Article 127: the new Brexit legal stumbling block?

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And it wasn’t a lawyer or a law academic who spotted it


Does leaving the European Union mean an automatic exit from membership of the single market? This is the question being posed to which Article 127 may or may not be the answer.

Being a member of the European Economic Area (EEA) is not quite the same thing as being a member of the EU. And this matters. Oxford academic Professor George Yarrow, who is also chair of the Regulatory Policy Institute, has written a paper on the subject:

The UK is currently a Contracting Party to the European Economic Area (EEA) Agreement, and exit from the EU does not necessarily imply exit from the Single Market (i.e. withdrawal from the Agreement)… In the absence of a prior withdrawal notice or of steps by other Contracting Parties to try to force UK exit (of a nature not yet identified and not necessarily feasible in the light of the Vienna Conventions on the Law of Treaties and on Succession of States in respect of Treaties), on Day 1 of the post-Brexit era the default position appears to be that the UK would still be a Party to the EEA Agreement.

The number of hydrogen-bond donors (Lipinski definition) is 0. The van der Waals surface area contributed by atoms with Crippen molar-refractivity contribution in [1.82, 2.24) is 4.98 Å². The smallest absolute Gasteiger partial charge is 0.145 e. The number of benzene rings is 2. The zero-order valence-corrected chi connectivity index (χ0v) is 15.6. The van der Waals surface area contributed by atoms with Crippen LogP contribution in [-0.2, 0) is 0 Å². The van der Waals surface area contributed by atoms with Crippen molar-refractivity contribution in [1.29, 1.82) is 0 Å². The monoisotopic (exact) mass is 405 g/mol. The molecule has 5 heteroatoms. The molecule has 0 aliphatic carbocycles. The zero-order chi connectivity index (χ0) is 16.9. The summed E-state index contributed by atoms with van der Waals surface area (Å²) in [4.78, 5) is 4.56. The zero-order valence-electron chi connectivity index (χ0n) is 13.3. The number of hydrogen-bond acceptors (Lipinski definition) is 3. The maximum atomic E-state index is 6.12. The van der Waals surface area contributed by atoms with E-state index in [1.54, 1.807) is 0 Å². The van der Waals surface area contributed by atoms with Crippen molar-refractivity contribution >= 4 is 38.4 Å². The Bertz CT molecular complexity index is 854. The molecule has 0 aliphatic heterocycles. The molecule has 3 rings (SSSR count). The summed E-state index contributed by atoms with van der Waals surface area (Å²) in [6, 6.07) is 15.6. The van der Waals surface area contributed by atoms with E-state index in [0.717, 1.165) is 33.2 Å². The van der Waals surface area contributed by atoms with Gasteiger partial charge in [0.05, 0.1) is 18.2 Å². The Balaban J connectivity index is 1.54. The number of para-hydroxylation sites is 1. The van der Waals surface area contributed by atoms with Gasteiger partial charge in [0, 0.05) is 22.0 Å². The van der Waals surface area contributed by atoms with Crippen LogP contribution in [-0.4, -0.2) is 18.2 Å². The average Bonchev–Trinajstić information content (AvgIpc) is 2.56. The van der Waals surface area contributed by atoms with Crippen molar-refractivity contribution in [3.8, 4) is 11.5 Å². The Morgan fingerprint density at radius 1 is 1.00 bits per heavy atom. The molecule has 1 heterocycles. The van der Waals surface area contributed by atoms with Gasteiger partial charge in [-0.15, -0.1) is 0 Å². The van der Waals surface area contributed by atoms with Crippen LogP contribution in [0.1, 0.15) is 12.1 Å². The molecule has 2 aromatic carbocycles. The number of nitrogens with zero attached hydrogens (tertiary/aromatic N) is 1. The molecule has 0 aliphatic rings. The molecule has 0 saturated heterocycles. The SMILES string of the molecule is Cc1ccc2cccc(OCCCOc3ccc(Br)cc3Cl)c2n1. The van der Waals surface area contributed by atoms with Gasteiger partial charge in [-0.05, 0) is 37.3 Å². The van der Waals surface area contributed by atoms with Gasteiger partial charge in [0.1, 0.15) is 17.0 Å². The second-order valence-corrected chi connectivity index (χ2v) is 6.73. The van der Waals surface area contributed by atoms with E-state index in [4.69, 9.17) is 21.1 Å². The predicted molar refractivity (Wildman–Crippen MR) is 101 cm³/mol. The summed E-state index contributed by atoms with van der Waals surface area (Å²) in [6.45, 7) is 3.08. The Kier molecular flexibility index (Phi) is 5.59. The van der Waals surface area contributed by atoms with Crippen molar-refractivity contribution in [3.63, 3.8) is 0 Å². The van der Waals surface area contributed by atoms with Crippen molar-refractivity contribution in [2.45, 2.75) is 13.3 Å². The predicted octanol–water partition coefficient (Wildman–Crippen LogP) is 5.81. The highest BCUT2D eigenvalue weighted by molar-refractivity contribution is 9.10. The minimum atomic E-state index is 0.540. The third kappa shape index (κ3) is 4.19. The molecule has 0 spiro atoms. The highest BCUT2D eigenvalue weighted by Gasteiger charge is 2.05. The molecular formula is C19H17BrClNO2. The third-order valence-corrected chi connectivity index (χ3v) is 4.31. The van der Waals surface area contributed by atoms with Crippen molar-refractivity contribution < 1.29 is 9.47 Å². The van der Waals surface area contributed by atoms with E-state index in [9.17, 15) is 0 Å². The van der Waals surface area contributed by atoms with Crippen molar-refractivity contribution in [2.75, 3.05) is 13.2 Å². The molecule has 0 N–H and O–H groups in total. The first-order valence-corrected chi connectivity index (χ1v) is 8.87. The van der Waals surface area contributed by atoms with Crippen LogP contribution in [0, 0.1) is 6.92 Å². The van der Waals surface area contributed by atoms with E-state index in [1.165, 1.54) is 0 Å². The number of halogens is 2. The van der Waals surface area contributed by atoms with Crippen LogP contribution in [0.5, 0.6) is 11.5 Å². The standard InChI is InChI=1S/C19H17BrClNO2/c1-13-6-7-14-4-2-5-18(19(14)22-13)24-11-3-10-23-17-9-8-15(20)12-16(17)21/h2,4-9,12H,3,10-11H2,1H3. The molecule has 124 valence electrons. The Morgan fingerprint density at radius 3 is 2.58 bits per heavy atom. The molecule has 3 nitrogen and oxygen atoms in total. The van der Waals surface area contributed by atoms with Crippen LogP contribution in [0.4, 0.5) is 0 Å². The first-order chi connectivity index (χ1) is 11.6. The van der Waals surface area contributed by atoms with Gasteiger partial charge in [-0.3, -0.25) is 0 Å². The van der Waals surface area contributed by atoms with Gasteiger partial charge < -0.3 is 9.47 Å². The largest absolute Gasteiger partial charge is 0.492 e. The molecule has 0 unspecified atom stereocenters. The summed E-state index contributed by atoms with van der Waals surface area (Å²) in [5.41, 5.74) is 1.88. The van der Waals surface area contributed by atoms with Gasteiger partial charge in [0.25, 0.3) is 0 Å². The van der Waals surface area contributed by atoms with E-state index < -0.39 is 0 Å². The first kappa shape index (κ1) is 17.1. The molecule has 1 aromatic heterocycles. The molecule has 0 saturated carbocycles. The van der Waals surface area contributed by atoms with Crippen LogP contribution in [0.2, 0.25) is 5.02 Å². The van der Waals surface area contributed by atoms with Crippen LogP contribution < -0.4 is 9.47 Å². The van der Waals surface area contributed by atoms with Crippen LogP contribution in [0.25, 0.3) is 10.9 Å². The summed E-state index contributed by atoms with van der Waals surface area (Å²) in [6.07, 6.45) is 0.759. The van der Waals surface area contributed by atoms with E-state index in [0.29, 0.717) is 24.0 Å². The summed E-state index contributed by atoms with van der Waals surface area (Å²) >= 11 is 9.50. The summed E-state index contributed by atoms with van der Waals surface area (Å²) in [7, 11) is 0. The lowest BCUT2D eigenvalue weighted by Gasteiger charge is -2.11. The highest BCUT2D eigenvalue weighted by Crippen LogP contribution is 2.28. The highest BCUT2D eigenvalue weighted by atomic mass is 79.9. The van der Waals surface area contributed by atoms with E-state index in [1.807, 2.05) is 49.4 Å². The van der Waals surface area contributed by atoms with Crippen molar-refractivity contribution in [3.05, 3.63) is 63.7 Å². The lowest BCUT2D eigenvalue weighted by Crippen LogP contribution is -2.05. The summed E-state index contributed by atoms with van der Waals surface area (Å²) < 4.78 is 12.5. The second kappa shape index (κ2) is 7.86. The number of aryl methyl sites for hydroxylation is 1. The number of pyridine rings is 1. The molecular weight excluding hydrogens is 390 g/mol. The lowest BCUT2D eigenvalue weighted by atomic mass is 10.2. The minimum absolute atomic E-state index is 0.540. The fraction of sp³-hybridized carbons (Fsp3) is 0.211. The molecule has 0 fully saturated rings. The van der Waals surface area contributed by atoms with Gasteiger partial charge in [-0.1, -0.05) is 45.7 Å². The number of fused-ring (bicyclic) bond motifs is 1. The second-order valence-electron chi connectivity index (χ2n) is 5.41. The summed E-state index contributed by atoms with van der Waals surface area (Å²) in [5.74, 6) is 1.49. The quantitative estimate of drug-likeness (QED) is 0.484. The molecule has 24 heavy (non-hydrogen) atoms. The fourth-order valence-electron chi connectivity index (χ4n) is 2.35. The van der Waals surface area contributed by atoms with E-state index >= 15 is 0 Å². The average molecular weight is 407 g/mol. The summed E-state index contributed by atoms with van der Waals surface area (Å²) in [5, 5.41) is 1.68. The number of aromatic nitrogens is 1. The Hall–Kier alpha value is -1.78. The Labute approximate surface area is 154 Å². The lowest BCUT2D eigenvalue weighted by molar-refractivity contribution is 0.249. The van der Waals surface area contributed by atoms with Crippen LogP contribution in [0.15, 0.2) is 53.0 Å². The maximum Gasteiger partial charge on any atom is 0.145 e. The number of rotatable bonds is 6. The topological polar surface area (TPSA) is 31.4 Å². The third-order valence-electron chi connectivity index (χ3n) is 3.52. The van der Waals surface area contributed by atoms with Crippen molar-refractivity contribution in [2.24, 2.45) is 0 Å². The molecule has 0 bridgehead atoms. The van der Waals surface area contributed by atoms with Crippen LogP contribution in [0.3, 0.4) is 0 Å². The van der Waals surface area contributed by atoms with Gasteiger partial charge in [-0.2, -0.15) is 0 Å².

In other words, Brexit does not mean an automatic exit from the single market — which basically means no Brexit at all.

Earlier this week the BBC broke a story that a think tank, British Influence, may be using Article 127 to challenge the UK government over Brexit.

So. Just when you thought you had got your head around when Article 50 could or could not be triggered, it looks like we have a brand new legal complication.

Legal twitteratus David Allen Green writing about Article 127 in the Financial Times this week was less impressed, however. He argued that it is difficult to see a legal route into challenging the UK government with Article 127. He said:

You cannot obtain an order of a court just because you have spotted a clever legal point.

But that has never stopped lawyers from trying.